noun: extreme chauvinism or nationalism marked especially by a belligerent foreign policy
When the war began many people were caught up in a wave of jingoism.
“Putting First World War icon Lord Kitchener on the £2 coin was attacked as ‘jingoism’ by Labour last night. The famous soldier and former Secretary of State for War will appear on the coin as part of 100th anniversary commemorations of the outbreak of the conflict.” — From an article by James Lyons at mirror.co.uk, January 14, 2014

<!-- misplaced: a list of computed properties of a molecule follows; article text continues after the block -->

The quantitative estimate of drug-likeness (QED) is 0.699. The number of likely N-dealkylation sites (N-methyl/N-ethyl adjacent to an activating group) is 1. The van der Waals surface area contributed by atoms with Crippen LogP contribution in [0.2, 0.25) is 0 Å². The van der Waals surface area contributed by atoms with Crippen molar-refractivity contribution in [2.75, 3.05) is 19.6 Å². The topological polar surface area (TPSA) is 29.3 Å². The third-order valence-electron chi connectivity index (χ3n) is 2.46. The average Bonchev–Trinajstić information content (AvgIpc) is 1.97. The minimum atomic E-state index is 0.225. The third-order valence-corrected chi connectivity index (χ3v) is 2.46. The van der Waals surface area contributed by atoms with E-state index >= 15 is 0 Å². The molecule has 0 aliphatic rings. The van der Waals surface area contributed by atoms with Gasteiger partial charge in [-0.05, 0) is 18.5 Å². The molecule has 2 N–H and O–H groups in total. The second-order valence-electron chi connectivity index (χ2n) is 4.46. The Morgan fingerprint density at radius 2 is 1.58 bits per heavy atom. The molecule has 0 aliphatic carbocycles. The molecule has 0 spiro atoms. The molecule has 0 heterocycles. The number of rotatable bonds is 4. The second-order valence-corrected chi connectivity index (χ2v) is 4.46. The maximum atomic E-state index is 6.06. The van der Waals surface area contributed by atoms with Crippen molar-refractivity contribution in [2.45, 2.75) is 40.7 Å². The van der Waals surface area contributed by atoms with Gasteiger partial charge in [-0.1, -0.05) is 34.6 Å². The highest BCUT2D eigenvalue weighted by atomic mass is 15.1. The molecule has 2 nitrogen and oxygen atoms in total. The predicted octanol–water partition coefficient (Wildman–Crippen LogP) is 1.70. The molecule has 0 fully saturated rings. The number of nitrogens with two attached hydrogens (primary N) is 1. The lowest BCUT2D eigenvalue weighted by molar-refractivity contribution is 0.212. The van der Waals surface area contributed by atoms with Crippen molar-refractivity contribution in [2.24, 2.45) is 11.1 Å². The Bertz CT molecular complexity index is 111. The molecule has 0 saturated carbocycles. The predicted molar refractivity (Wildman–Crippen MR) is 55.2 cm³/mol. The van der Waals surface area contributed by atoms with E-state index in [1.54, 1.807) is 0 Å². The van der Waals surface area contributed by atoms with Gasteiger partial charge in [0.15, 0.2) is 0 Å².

Did you know?
“Jingoism” originated during the Russo-Turkish War of 1877-1878, when many British citizens were hostile toward Russia and felt Britain should intervene in the conflict. Supporters of the cause expressed their sentiments in a music-hall ditty with this refrain:
“We don’t want to fight, yet by jingo if we do,
We’ve got the ships, we’ve got the men,
We’ve got the money, too!”
Someone holding the attitude implied in the song became known as a “jingo” or “jingoist,” and the attitude itself was dubbed “jingoism.” The “jingo” in the tune is probably a euphemism for “Jesus.”